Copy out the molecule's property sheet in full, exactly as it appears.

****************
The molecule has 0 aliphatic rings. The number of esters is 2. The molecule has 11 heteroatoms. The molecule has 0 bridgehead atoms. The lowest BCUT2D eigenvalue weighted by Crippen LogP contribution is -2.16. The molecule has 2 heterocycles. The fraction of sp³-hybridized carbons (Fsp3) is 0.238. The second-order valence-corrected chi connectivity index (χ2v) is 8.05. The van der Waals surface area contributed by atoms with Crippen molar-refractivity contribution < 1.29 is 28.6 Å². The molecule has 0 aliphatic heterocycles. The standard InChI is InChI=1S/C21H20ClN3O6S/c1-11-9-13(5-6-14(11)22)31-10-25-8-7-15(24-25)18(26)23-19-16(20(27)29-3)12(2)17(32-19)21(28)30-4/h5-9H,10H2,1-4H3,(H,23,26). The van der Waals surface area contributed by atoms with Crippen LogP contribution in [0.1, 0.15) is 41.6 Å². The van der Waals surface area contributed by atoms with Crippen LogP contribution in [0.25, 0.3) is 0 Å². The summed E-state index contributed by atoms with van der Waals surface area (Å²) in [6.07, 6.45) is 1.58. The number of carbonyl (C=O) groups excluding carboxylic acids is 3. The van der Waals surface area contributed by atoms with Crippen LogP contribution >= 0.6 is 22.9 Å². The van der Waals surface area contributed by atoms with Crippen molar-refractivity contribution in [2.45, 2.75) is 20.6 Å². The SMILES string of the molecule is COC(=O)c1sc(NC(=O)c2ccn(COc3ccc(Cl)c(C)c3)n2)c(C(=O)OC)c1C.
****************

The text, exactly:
The molecule has 0 aliphatic rings. The number of esters is 2. The molecule has 11 heteroatoms. The molecule has 0 bridgehead atoms. The lowest BCUT2D eigenvalue weighted by Crippen LogP contribution is -2.16. The molecule has 2 heterocycles. The fraction of sp³-hybridized carbons (Fsp3) is 0.238. The second-order valence-corrected chi connectivity index (χ2v) is 8.05. The van der Waals surface area contributed by atoms with Crippen molar-refractivity contribution < 1.29 is 28.6 Å². The molecule has 0 aliphatic heterocycles. The standard InChI is InChI=1S/C21H20ClN3O6S/c1-11-9-13(5-6-14(11)22)31-10-25-8-7-15(24-25)18(26)23-19-16(20(27)29-3)12(2)17(32-19)21(28)30-4/h5-9H,10H2,1-4H3,(H,23,26). The van der Waals surface area contributed by atoms with Crippen LogP contribution in [0.1, 0.15) is 41.6 Å². The van der Waals surface area contributed by atoms with Crippen LogP contribution in [0.25, 0.3) is 0 Å². The summed E-state index contributed by atoms with van der Waals surface area (Å²) in [6.07, 6.45) is 1.58. The number of carbonyl (C=O) groups excluding carboxylic acids is 3. The van der Waals surface area contributed by atoms with Crippen LogP contribution >= 0.6 is 22.9 Å². The van der Waals surface area contributed by atoms with Crippen molar-refractivity contribution in [2.45, 2.75) is 20.6 Å². The SMILES string of the molecule is COC(=O)c1sc(NC(=O)c2ccn(COc3ccc(Cl)c(C)c3)n2)c(C(=O)OC)c1C.